Still, it’s useful to know that you can shoot a decent video without spending many hundreds of dollars on a professional camera and Final Cut Pro. I think there’s a tendency at journalism schools to believe that we’re selling our students short if they don’t get to use the latest and greatest technology. And yes, they should have a chance to use the good stuff. But they also need to know that many news organizations, especially smaller ones, expect their journalists to make do with what’s available.

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City settles with man arrested for video-recording police

Andrew Phelps of the Nieman Journalism Lab has posted a useful round-up following the ACLU’s announcement that the city of Boston will pay $170,000 to settle a lawsuit brought by a man who was arrested while attempting to video-record police activity.

The suit was filed by Simon Glik, a lawyer, after he was arrested while recording the arrest of a teenager on the Boston Common in October 2007. The settlement follows a ruling last fall by the U.S. Court of Appeals for the First Circuit that Glik was “exercising clearly established First Amendment rights.”

The Boston Police Department has since reversed its stance that such video-recording violated the state’s wiretapping law. Said Glik’s lawyer, Daniel Milton:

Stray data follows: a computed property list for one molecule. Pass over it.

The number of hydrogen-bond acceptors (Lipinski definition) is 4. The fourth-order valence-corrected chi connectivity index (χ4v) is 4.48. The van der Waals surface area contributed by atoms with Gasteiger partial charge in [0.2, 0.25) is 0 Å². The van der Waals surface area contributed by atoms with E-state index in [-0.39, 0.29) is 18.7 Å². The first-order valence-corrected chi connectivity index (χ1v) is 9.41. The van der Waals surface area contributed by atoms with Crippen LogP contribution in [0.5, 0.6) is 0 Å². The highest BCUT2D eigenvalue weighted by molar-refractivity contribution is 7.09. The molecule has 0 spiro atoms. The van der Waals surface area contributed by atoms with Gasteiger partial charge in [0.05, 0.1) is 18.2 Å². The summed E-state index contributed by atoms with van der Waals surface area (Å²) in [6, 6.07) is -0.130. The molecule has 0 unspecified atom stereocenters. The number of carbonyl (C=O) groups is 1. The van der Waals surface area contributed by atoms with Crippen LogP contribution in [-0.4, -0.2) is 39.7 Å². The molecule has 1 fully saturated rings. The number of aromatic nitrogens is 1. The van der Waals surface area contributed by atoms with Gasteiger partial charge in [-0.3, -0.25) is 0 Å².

It is important that citizens be able to record police acting in public so that the police can be held accountable for their actions. As we see all around the country and world, images captured from people’s cellphones can have a remarkably important effect on public debate of public information. It is ultimately a tool of democracy.

As media observer Dan Gillmor noted on Twitter, “It’s not the city of Boston that will pay for violating 1st Amendment; it’s the taxpayers. Good result anyway.”

Here’s the full text of the ACLU press release:

BOSTON — Simon Glik, a Boston attorney wrongly arrested and prosecuted for using his cell phone to record police officers forcefully arresting a man on the Boston Common, has reached a settlement with the City of Boston on his civil rights claims. The settlement requires the City to pay Glik $170,000 for his damages and legal fees.